California Supreme Court Holds that Zip Codes Constitute "Personal Identification Information" under the Song-Beverly Credit Card Act, Triggering a Flurry of Consumer Lawsuits

more+
less-

In Pineda v. Williams-Sonoma Stores Inc., 2011 Cal. LEXIS 1355 (February 10, 2011), the California Supreme Court addressed the issue of whether a person’s zip code constitutes “personal identification information” under the Song-Beverly Credit Card Act of 1971, Cal. Civ. Code §§ 1747 et seq. (Credit Card Act).

The Court held that it did, and that its holding operated retrospectively, triggering numerous lawsuits since the Court’s decision a week ago.

The Credit Card Act was enacted to protect consumers from unfair business practices during credit card transactions. Relevant to the Court’s decision is section 1747.08 of the Credit Card Act, which prohibits businesses from requiring consumers to provide "personal identification information" during credit card transactions and then recording that information. Cal. Civ. Code, § 1747.08(a)(2).

Please see full article below for more information.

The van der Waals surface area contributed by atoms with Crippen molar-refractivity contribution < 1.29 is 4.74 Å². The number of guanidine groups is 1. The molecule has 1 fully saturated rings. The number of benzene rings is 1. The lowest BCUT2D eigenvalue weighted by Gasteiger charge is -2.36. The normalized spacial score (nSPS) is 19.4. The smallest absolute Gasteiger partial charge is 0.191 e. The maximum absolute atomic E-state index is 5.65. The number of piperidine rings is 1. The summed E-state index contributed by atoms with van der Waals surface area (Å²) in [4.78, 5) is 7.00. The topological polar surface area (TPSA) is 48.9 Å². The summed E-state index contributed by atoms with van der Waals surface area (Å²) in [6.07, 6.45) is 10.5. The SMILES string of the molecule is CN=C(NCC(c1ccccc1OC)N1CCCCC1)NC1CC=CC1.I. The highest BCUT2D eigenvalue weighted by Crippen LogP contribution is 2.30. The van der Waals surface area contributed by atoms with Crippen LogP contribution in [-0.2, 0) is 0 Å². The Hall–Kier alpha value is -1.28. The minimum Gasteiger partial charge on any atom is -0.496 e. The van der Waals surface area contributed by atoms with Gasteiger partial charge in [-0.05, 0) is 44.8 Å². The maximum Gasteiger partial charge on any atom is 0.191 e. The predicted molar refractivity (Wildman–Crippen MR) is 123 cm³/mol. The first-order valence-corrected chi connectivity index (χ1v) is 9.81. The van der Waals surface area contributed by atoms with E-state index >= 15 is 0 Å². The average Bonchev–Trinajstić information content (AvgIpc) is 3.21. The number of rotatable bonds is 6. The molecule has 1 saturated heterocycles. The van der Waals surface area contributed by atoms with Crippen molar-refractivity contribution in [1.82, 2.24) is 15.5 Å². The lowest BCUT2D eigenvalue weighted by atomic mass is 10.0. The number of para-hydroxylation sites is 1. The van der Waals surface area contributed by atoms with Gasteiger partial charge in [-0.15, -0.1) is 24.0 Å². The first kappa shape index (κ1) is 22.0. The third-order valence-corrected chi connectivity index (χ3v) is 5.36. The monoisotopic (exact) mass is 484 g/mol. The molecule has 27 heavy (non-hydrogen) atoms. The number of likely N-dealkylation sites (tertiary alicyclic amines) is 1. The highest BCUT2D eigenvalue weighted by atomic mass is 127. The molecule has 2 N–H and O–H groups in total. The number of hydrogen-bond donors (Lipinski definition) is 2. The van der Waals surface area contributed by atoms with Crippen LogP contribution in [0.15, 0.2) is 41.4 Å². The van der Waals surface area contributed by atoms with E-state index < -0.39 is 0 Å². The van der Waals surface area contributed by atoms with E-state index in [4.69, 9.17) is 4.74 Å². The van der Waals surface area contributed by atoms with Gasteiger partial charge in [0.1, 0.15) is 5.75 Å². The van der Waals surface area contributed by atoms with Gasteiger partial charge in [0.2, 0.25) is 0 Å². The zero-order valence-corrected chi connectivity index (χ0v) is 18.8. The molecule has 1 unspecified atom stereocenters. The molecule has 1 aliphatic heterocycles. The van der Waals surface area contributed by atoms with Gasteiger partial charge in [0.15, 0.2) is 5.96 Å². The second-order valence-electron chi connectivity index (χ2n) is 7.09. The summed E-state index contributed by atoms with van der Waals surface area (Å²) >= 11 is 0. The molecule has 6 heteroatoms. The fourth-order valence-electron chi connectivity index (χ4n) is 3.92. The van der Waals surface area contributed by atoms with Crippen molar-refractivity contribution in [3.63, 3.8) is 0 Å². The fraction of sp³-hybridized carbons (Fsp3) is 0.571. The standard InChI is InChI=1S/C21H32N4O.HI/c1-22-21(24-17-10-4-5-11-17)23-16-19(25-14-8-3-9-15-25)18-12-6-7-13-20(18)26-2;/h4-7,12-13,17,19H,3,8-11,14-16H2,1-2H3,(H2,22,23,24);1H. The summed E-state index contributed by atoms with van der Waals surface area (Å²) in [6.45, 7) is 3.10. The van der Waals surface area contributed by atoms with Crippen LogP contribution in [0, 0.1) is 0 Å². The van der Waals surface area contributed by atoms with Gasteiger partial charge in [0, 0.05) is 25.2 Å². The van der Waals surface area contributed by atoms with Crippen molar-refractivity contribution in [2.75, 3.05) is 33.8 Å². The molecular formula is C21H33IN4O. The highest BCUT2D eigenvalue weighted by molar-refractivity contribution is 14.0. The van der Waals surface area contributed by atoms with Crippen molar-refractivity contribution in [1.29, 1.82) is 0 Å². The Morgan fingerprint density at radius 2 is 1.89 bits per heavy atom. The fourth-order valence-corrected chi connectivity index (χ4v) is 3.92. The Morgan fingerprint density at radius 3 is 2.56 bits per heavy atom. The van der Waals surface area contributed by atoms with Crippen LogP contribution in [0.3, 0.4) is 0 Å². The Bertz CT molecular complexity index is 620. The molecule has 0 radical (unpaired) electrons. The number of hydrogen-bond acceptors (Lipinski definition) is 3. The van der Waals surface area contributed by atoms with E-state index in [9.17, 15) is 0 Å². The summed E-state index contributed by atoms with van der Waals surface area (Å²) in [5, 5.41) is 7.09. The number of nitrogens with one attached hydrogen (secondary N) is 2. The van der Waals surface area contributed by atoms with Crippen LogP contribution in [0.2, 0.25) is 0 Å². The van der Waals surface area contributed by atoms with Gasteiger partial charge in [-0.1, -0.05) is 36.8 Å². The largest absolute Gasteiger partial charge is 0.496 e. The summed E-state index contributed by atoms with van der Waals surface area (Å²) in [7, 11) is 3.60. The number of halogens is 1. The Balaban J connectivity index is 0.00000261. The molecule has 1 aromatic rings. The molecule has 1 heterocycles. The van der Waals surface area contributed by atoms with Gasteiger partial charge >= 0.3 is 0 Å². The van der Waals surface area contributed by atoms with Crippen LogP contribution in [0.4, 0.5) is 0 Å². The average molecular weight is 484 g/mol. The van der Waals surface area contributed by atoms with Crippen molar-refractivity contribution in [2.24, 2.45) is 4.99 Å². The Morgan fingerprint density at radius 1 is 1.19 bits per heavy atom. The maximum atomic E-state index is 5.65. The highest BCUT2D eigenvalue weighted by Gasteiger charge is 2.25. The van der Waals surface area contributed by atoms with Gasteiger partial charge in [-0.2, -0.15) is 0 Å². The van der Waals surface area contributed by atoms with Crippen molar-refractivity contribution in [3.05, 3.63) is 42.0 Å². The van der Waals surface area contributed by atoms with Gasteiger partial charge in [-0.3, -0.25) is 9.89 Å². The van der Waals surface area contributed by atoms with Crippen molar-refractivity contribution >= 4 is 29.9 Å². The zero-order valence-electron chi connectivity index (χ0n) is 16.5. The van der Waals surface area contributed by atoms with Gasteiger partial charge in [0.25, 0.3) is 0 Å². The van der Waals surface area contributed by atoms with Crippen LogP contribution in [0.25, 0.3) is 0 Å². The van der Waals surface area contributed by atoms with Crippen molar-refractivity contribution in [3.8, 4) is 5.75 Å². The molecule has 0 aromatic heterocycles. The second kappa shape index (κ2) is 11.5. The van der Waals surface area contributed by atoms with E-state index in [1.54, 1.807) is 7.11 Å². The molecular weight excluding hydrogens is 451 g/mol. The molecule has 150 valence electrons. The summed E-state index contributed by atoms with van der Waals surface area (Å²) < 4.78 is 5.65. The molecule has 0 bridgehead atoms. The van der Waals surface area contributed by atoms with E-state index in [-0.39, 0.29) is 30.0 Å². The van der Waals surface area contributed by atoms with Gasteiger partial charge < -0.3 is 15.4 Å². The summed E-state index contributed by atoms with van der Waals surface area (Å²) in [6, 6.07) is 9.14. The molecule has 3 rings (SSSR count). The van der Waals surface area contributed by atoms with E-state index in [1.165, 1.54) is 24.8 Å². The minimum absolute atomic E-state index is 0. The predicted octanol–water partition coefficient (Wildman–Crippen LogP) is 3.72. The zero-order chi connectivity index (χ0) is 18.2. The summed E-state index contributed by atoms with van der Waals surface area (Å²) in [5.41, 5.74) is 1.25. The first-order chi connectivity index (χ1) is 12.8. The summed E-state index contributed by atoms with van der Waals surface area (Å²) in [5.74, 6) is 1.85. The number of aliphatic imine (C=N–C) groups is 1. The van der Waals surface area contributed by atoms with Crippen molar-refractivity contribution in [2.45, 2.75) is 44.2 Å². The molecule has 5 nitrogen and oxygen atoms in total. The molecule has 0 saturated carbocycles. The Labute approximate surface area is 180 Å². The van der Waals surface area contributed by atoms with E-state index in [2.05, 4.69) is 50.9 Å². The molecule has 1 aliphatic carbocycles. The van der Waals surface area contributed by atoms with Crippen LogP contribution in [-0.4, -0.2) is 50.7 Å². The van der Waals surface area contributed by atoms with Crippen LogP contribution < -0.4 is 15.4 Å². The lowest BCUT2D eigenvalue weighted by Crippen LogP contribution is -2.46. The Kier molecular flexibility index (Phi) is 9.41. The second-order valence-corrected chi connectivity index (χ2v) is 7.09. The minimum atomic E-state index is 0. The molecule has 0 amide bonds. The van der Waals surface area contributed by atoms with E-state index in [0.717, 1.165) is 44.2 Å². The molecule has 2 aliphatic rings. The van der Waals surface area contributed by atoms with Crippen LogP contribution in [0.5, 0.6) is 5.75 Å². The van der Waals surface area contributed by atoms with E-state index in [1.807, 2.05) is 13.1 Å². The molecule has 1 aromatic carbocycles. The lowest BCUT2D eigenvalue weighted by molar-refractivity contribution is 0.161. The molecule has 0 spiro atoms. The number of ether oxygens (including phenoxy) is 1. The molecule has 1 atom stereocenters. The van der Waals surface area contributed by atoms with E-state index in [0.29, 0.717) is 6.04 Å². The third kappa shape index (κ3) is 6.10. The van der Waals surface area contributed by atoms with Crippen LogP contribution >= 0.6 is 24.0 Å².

LOADING PDF: If there are any problems, click here to download the file.

Published In: General Business Updates, Constitutional Law Updates, Consumer Protection Updates, Finance & Banking Updates, Privacy Updates

DISCLAIMER: Because of the generality of this update, the information provided herein may not be applicable in all situations and should not be acted upon without specific legal advice based on particular situations.

© Barger & Wolen | Attorney Advertising

Don't miss a thing! Build a custom news brief:

Read fresh new writing on compliance, cybersecurity, Dodd-Frank, whistleblowers, social media, hiring & firing, patent reform, the NLRB, Obamacare, the SEC…

…or whatever matters the most to you. Follow authors, firms, and topics on JD Supra.

Create your news brief now - it's free and easy »